Chlorine in Spas
    Probably the larger risk is with residential spas since the bather load is far higher there. Most people start their soak with a lower level of chlorine so that it isn't as noticeable and in practice that results mostly soaking with monochloramine that doesn't react to produce nearly as many disinfection by-products. Also, CYA is used so again the direct action of chlorine during soaking is minimized. So the issue is more what happens after one doses with chlorine after a soak where the disinfection by-products are then formed. The volatile ones can be outgassed if one opens up the spa and runs jets to air it out before getting in, but there will still be remnants of these chemicals plus the non-volatile ones left in the water. These will build up until the next water change. This is still low risk, but on the spectrum of risk it's higher than in residential pools because of the higher bather-load and the hotter water that volatizes more and the skin is more porous at hotter temperatures as well. Some alternatives to reduce this low risk are to use an ozonator that will oxidize more of the bather waste or to use some (not only, since it's not a disinfectant) non-chlorine shock (MPS) though it isn't a great oxidizer for some things (like ammonia or monochloramine) or use some enzymes. If one wants a non-halogen system, then Nature2 with its silver ions and used with MPS is an EPA-approved disinfectant combination for spas, but usually requires some chlorine usage once a week or so to keep the water clear.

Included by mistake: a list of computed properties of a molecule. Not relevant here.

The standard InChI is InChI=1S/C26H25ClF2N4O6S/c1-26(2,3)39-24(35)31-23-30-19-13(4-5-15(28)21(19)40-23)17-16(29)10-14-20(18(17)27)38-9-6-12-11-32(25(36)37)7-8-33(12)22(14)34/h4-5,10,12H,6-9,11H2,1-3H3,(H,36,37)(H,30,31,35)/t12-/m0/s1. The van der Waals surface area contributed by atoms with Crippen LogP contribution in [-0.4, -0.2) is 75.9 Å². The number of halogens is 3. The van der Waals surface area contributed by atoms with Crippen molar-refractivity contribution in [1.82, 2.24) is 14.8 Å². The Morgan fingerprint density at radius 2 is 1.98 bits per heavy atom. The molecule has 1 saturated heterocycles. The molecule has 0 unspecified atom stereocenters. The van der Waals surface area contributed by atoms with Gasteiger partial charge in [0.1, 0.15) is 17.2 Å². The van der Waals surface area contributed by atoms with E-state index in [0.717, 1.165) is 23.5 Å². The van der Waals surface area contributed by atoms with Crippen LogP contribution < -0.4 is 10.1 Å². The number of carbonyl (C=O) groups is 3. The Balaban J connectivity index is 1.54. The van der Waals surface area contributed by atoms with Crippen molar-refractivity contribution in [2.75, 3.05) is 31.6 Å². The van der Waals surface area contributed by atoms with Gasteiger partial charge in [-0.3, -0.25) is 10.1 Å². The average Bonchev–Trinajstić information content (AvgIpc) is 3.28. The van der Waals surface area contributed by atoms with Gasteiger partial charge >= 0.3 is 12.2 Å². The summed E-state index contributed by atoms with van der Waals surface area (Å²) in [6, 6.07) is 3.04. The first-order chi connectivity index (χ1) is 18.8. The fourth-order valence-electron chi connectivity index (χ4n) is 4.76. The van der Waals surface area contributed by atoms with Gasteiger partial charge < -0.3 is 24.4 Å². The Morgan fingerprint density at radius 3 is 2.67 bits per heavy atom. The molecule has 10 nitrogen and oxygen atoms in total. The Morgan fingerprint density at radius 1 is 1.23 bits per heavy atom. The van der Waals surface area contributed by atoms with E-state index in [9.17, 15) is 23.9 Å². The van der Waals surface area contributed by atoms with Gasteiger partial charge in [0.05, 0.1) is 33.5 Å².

Relative Risk
    One should have some perspective on the kind of risks we are talking about in terms of disinfection by-product exposure. Roughly speaking even in the high bather-load pools of the Barcelona studies we are talking about lifetime cancer risk increases in the 1 in 50,000 or lower range if one were to swim every day. The EPA targets roughly 1 in 1,000,000 for their drinking water contaminant goals. The lifetime risk in outdoor residential pools will be lower than the Barcelona pools so probably somewhere in between the 1 in 50,000 to 1 in 1 million range. The risk in spas might be closer to the Barcelona numbers or possibly higher than that worst case, but still probably not any higher than 1 in 10,000 and that would be a stretch since no studies show anything approaching that level. To put all of this in perspective, the overall cancer incidence (not death) rate is roughly 1 in 220 each year with a lifetime risk of roughly 40% (i.e. 1 in 2.5). If one really wants to try and avoid cancer, there are a lot of areas in one's life one can look at long before worrying about drinking water, showering/bathing, or swimming especially since the latter with exercise helps improve health and reduce disease risk substantially more than any increase from use of chlorine, most especially in outdoor residential pools.